New Fairchild commander talks about goals for himself, airmen
Col. Paul Guemmer was named commander of the 92nd Air Refueling Wing at Fairchild Air Force Base late last month in a ceremony attended by hundreds of military personnel, civilians and local officials. Guemmer comes to the area from Washington, D.C., where he spent four years in Air Force strategic planning.
Q. Who came to Spokane with you?
A. I was able to bring my wife, Cindi, and three children out with me. Jane, my oldest, is 19 and attends Florida State. My daughter Angela, 17, just graduated a year early from high school. My son, Gus, will be a freshman in high school. Cindi and I met in Germany; we both grew up in military families.
Q. You’ve lived a lot of different places. How do you get to know a new place?
A. Well, you do some homework before you get to a new place. … Spokane has some great websites that provide information. After my assignment was announced, the Inland Northwest chamber of commerce invited me to a social in D.C., so I met a bunch of community leaders there.
Q. What have you noticed or experienced in Spokane that’s enjoyable?
A. It’s a beautiful area – the setting around here is amazing. Being an outdoor enthusiast myself, I can’t wait to get out and experience what the area has to offer.
Q. In your Change of Command speech, you said one of your goals is to build a positive relationship between Fairchild and the community. How do you build this bridge?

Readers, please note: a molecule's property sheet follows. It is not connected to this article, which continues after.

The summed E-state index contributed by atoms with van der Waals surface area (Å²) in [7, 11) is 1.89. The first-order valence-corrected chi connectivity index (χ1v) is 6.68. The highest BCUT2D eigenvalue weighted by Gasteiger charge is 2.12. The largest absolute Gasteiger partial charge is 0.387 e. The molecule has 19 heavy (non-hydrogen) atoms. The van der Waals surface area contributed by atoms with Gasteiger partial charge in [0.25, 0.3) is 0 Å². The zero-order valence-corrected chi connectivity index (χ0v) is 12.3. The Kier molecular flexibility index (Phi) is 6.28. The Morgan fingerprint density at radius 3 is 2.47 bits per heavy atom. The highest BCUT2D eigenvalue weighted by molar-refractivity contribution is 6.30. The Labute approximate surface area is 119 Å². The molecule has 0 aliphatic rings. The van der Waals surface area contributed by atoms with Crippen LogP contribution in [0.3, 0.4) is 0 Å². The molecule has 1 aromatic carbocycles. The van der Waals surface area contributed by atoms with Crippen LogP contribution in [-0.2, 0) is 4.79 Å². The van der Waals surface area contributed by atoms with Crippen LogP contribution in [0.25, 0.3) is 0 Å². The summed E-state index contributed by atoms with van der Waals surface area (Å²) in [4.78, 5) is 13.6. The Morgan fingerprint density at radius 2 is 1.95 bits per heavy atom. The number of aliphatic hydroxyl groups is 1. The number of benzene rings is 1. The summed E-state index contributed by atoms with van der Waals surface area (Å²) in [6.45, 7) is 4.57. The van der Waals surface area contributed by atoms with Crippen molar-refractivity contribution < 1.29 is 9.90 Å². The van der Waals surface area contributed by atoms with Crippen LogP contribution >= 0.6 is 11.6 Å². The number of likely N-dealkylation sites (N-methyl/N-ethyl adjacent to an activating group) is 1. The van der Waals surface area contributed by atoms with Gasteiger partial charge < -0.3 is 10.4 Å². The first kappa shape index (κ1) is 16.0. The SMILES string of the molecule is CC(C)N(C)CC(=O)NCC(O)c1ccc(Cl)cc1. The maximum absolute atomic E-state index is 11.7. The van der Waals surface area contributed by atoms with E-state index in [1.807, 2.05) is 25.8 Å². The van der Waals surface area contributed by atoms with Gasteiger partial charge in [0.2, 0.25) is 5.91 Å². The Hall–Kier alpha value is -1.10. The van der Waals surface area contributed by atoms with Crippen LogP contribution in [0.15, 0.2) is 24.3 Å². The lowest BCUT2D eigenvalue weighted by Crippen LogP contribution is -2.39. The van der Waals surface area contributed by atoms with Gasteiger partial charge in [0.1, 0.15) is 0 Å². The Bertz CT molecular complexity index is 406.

A. You bridge it by being involved and being engaged. With the sacrifices that our airmen are making and long hours they’re working, they need to have the outlet to connect with the community. We can’t provide everything that the airmen need, so we really rely on the community to help provide some of that support. The community needs to understand the level of effort the airmen are putting out.
Q. You also said it’s your goal for the airmen to make someone around them better every day. How do you make others around you better every day?
A. My job is to listen and try to understand what the needs of the airmen and their families are. If I’m not listening, I can’t be responsive to those needs. I will continue to make that a priority.
Q. What do you expect from your airmen?
A. I expect them to take care of the mission first, because we are an Air Force in combat. I expect them to take care of each other. Trust and teamwork are the hallmarks of great organizations. I also ask they take care of themselves. I need them professionally, spiritually and physically ready for the demands of the Air Force.
Q. What can you tell us about SkyFest?
A. SkyFest is our opportunity to open our doors to the community and show them what we do – not only here at Fairchild, but across the Air Force. It will be a two-day event later in the month (July 24 and 25), and we’ll have the U.S. Air Force Thunderbirds flying on both days. We’ll have an F-18 demo team flying. We’ll have displays of military aircraft and vintage warbirds that connect us with our history and our lineage. We’ll also have a number of family activities.